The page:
By State Senator Richard D. Young, Jr. (D-Milltown)
Word Count: 391

To grow, every family, community and business depends on a strong infrastructure. Without it, people and products don’t move and our economy stalls.

The American Society of Civil Engineers (ASCE) recently gave Indiana a D+ for infrastructure.  In 2013 nearly a quarter of Indiana’s bridges were either graded structurally deficient or functionally obsolete, and nearly 17 percent of our major roads received a poor or mediocre rating. This is simply unacceptable.

Deteriorating bridges and roadways don’t necessarily pose a safety risk to motorists, but they are subject to weight, speed and traffic restrictions as a result of their aging design. It goes without saying, bad infrastructure costs Hoosiers a lot of money. The ASCE estimates that driving on roads in need of repair costs Indiana drivers an extra $225 per year for additional car repairs and operating expenses. This adds up to a lot of wasted money that motorists could put to better use.

From 2009 to 2011, Indiana spent 71 percent of its transportation funding on new roads, with only 29 percent going toward existing road repair.  Taxpayers for Common Sense, a nonpartisan federal budget watchdog organization, stated that this method of road funding is wasteful.  With many local roads crumbling after the harsh winter most of the state experienced this year, it’s clear something needs to be done.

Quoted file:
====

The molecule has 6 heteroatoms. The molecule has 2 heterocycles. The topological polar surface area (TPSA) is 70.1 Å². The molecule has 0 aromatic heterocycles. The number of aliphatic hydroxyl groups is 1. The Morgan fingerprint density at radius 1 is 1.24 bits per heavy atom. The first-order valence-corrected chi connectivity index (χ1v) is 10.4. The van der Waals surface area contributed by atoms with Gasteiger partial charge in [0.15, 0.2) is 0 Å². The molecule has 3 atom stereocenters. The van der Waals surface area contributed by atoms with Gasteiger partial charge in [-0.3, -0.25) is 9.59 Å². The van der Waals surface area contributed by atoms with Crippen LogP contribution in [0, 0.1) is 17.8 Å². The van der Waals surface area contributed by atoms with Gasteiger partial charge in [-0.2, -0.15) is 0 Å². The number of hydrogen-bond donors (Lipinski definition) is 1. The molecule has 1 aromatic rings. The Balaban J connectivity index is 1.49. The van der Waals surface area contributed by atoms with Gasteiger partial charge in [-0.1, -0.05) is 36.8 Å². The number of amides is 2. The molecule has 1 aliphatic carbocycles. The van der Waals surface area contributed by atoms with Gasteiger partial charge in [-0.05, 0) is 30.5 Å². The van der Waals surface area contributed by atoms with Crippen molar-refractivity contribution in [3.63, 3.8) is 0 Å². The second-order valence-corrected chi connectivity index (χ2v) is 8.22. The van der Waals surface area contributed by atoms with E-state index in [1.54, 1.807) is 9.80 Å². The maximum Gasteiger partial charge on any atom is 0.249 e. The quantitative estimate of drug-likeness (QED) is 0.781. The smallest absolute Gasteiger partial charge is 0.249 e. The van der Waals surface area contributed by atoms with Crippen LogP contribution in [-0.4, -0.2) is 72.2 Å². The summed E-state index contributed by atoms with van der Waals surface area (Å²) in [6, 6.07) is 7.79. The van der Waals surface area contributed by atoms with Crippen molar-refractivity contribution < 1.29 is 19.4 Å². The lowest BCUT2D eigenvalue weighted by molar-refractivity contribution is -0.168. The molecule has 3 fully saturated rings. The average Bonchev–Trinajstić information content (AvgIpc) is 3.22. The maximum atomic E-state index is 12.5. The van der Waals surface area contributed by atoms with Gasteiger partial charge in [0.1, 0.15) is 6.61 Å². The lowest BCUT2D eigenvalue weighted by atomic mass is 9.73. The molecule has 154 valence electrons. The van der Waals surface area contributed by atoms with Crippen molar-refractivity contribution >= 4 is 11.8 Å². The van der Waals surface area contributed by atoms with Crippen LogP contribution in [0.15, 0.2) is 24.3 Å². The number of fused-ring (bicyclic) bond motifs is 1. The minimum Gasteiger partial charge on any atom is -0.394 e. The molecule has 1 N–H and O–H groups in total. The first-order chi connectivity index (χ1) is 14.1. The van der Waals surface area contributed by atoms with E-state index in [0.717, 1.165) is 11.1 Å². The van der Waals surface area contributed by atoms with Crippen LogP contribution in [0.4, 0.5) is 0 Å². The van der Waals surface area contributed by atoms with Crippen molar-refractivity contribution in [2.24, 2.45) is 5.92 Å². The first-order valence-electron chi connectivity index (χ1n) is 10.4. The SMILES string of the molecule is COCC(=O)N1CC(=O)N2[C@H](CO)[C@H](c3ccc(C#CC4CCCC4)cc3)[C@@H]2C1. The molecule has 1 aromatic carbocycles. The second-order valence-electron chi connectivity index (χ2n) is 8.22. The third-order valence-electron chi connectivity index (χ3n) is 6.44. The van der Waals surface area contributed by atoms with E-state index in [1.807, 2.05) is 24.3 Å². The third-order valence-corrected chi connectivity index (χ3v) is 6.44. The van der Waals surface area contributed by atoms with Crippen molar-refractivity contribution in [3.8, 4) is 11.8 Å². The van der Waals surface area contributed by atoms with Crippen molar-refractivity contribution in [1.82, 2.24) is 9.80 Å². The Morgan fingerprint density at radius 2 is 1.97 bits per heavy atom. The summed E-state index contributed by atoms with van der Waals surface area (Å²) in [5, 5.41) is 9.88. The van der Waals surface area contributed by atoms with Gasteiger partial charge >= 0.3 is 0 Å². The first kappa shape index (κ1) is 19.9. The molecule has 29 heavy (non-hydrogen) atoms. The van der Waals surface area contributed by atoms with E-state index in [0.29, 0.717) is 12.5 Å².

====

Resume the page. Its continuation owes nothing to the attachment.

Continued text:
States that have ignored needed road repairs – like Texas and Michigan – have reverted to grinding some roads back down to dirt and gravel.  This simply can’t be an option for Indiana.

The Indiana General Assembly, Governor Pence and the Department of Transportation must do a better job of prioritizing our transportation dollars. Although the General Assembly recently approved an additional $200 million for road projects, those funds will be used to widen highways we already have. Attempts by Democrats to increase local road funding by $25 million were overwhelmingly rejected. While the governor is correct in saying that roads create jobs, investing in our local infrastructure is as important for economic development as widening highways.

Now more than ever, Indiana needs to focus on maintaining existing roads. Good infrastructure encourages new investment, and if we want Indiana to grow and attract businesses and jobs, we need to be doing everything possible to keep the flow of people and goods moving. As the “Crossroads of America”, the Hoosier economy depends on it.

Sen. Young represents Senate District 47 which encompasses portions of Crawford, Dubois, Harrison, Orange, Perry and Washington counties. For more information on Sen. Young, his legislative agenda or other State Senate business, call 1-800-382-9467 or visit